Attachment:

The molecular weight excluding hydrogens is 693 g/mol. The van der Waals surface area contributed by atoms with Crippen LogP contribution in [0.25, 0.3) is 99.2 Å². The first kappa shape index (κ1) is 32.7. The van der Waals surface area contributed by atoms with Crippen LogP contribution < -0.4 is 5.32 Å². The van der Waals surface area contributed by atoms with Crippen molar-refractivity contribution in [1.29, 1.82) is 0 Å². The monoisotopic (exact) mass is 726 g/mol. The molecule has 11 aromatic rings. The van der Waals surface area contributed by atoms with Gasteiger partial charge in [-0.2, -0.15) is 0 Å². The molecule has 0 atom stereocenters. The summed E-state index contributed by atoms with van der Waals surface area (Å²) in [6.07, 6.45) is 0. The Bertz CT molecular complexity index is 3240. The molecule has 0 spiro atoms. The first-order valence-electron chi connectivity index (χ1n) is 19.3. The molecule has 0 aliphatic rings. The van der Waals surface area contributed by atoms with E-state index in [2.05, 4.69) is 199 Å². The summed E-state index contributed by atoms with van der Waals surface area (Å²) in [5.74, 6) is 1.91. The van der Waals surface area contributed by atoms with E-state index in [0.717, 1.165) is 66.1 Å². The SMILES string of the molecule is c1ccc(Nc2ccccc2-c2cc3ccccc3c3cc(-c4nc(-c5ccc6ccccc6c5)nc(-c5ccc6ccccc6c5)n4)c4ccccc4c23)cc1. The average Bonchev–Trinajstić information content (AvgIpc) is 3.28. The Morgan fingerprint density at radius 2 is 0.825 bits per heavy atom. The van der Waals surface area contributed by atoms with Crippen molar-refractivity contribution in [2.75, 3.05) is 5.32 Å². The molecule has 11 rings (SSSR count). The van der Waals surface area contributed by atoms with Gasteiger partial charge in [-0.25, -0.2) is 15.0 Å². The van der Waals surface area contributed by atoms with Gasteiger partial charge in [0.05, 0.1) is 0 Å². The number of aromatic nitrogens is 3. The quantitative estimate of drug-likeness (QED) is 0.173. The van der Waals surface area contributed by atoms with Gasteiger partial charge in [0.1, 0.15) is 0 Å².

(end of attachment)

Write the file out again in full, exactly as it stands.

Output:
The molecular weight excluding hydrogens is 693 g/mol. The van der Waals surface area contributed by atoms with Crippen LogP contribution in [0.25, 0.3) is 99.2 Å². The first kappa shape index (κ1) is 32.7. The van der Waals surface area contributed by atoms with Crippen LogP contribution < -0.4 is 5.32 Å². The van der Waals surface area contributed by atoms with Crippen molar-refractivity contribution in [1.29, 1.82) is 0 Å². The monoisotopic (exact) mass is 726 g/mol. The molecule has 11 aromatic rings. The van der Waals surface area contributed by atoms with Gasteiger partial charge in [-0.2, -0.15) is 0 Å². The molecule has 0 atom stereocenters. The summed E-state index contributed by atoms with van der Waals surface area (Å²) in [6.07, 6.45) is 0. The Bertz CT molecular complexity index is 3240. The molecule has 0 spiro atoms. The first-order valence-electron chi connectivity index (χ1n) is 19.3. The molecule has 0 aliphatic rings. The van der Waals surface area contributed by atoms with E-state index in [2.05, 4.69) is 199 Å². The summed E-state index contributed by atoms with van der Waals surface area (Å²) in [5.74, 6) is 1.91. The van der Waals surface area contributed by atoms with E-state index in [0.717, 1.165) is 66.1 Å². The SMILES string of the molecule is c1ccc(Nc2ccccc2-c2cc3ccccc3c3cc(-c4nc(-c5ccc6ccccc6c5)nc(-c5ccc6ccccc6c5)n4)c4ccccc4c23)cc1. The average Bonchev–Trinajstić information content (AvgIpc) is 3.28. The Morgan fingerprint density at radius 2 is 0.825 bits per heavy atom. The van der Waals surface area contributed by atoms with Crippen molar-refractivity contribution in [2.75, 3.05) is 5.32 Å². The molecule has 11 rings (SSSR count). The van der Waals surface area contributed by atoms with Gasteiger partial charge in [-0.25, -0.2) is 15.0 Å². The van der Waals surface area contributed by atoms with Gasteiger partial charge in [0.05, 0.1) is 0 Å². The number of aromatic nitrogens is 3. The quantitative estimate of drug-likeness (QED) is 0.173. The van der Waals surface area contributed by atoms with Gasteiger partial charge in [0.1, 0.15) is 0 Å².